Kate Quinn is one of the few authors I follow religiously and her books have never disappointed me. I absolutely adore her Ancient Rome series, and her Borgia books are among my favorite Borgia books out there (and you might know I have read most of them!) I was also super impressed with The Alice Network – book review here.
The Huntress is as masterfully written as all the ones before, but it impressed me with its mere scope. Not that Kate Quinn has not pulled that before – the impressive time frame is there in The Lady of The Eternal City (it encompasses the entire rule of emperor Hadrian), the plethora of controversial characters we have in The Lion and The Rose, and the absolute bravery and historical dexterity to tackle the painful memories of the world wars are what makes The Alice Network so compelling. But the mixture of all three in a perfect balance makes The Huntress a remarkable historical novel.
The book intertwines three points of view and three time frames, which gradually merge into one. British war correspondent Ian Graham turned Nazi hunter, Soviet pilot Nina Markova, once part of the all-female night bomber regiment, dubbed by the Nazis “The Night Witches”; and Jordan McBride, growing up in Boston right after WWII, dreaming to be a photographer when everyone is expecting her to get married and settled, are three of the main characters, but above them looms another. Their fates are all connected with the elusive thread that is Die Jägerin – The Huntress. Her role in their fates is one that first calls for vengeance, then for reckoning.
I loved how the pervasive themes in this books touch every of the characters in a nuanced specific way: Trust and why and to whom we give it; Right and wrong, and who has the right to say which is which; And possibly my favorite – underestimating women has done no one any good!
Central to the novel is the juxtaposition of Nina and Die Jägerin – two lake witches and two huntresses, each giving the other an unshakable fear. And while I was loved the Huntress from the beginning in all her villainous glory, I have to say I was no fan of Nina’s – probably because I find Russian characters bizarre outside of Russian literature. However, the story of the Night Witches is one I enjoyed immensely – I would never be surprised to learn of how badass soviet female pilots were, but to feel I was up there with them was precious! In the end, learning what Nina’a one fear had been all through the chase, was one of the strongest punches the novel delivered.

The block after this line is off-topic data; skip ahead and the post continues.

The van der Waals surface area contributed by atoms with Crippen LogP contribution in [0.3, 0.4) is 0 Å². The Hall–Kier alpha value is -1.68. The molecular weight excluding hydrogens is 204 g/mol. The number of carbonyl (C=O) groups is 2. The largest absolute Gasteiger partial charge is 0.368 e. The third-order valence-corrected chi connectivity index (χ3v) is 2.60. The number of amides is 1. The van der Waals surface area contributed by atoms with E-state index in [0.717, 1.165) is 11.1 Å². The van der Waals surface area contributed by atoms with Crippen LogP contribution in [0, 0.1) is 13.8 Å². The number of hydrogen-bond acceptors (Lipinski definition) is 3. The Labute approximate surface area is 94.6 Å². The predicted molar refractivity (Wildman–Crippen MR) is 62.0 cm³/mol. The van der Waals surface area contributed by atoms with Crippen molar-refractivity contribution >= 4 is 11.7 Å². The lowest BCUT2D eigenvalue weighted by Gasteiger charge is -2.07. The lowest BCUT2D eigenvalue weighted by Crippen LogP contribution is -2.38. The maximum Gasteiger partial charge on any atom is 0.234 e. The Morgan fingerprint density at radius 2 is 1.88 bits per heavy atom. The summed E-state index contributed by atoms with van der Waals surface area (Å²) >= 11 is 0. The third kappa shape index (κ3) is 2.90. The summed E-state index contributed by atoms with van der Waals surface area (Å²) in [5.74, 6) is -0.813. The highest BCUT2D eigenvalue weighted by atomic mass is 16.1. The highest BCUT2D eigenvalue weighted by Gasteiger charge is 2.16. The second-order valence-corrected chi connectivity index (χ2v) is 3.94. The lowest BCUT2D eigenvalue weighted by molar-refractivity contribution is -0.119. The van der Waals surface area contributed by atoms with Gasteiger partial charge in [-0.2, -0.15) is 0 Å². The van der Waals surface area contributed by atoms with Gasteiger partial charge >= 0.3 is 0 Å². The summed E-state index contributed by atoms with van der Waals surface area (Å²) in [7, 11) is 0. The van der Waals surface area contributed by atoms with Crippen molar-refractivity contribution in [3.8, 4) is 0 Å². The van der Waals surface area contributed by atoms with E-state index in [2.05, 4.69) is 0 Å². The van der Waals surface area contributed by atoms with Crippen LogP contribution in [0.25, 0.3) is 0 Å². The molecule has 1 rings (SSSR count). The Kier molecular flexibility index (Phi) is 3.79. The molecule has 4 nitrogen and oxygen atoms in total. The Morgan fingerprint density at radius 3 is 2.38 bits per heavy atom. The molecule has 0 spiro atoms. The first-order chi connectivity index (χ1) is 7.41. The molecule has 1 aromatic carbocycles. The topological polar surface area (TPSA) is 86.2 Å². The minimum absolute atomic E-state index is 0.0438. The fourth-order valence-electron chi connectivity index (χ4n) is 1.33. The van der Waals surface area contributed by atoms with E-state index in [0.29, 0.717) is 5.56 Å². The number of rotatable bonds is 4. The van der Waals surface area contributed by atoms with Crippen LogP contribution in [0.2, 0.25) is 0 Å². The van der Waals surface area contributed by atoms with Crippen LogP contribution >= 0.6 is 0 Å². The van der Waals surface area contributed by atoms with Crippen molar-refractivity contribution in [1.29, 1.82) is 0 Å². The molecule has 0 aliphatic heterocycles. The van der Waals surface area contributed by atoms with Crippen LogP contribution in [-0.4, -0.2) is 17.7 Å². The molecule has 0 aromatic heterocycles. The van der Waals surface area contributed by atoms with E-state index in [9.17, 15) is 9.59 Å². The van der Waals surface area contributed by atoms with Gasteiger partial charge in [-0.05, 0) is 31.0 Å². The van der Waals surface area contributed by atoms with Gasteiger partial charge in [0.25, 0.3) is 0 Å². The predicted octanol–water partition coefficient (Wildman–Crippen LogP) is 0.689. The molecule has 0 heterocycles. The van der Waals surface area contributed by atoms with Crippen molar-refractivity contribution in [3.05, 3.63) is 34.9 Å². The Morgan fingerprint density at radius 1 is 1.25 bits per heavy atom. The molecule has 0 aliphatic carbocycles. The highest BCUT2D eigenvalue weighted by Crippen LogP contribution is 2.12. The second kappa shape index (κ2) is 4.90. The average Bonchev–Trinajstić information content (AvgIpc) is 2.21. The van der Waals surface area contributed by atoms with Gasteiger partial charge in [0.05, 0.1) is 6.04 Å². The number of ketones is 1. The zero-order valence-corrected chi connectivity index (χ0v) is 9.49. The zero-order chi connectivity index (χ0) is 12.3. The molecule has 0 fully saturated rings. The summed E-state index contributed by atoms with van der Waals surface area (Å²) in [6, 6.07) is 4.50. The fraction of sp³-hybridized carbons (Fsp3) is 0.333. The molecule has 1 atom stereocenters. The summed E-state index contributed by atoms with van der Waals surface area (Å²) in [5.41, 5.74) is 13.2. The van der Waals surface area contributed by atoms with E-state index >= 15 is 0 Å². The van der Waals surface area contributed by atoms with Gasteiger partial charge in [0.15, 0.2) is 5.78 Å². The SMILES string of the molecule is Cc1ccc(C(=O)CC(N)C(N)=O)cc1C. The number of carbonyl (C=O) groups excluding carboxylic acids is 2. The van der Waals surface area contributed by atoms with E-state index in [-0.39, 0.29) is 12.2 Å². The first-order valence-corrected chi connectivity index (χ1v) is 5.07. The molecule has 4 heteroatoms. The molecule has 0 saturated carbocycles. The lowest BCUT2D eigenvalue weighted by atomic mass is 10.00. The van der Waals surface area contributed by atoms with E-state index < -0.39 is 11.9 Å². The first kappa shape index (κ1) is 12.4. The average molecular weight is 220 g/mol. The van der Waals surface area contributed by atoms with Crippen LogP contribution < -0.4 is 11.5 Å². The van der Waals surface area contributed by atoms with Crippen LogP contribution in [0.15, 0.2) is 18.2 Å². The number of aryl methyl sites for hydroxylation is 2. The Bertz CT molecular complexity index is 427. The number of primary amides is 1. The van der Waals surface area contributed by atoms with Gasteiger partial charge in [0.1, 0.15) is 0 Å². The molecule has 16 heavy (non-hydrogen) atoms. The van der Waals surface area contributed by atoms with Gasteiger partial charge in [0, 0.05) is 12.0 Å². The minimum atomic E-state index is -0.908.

Among all the strong compelling main characters, somehow my favorite was Tony – a somewhat of a sidekick, a little bit of a love interest, and always apt to deliver a punch line. I loved how Kate Quinn wrote him into a personality entirely his own – and one very much needed at times, when the book got just a bit too heavy. And it did…
What broke my heart the most, was Jordan growing to love a woman, who, with all the terrible things she has done, in the end had also become her friend and confidante, who had been the one person to believe in her dreams (with an ulterior motive, too, yes, but not entirely, I think).
On a side note, though – who could believe hot cocoa can become a creepy drink. None for me, thank you very much!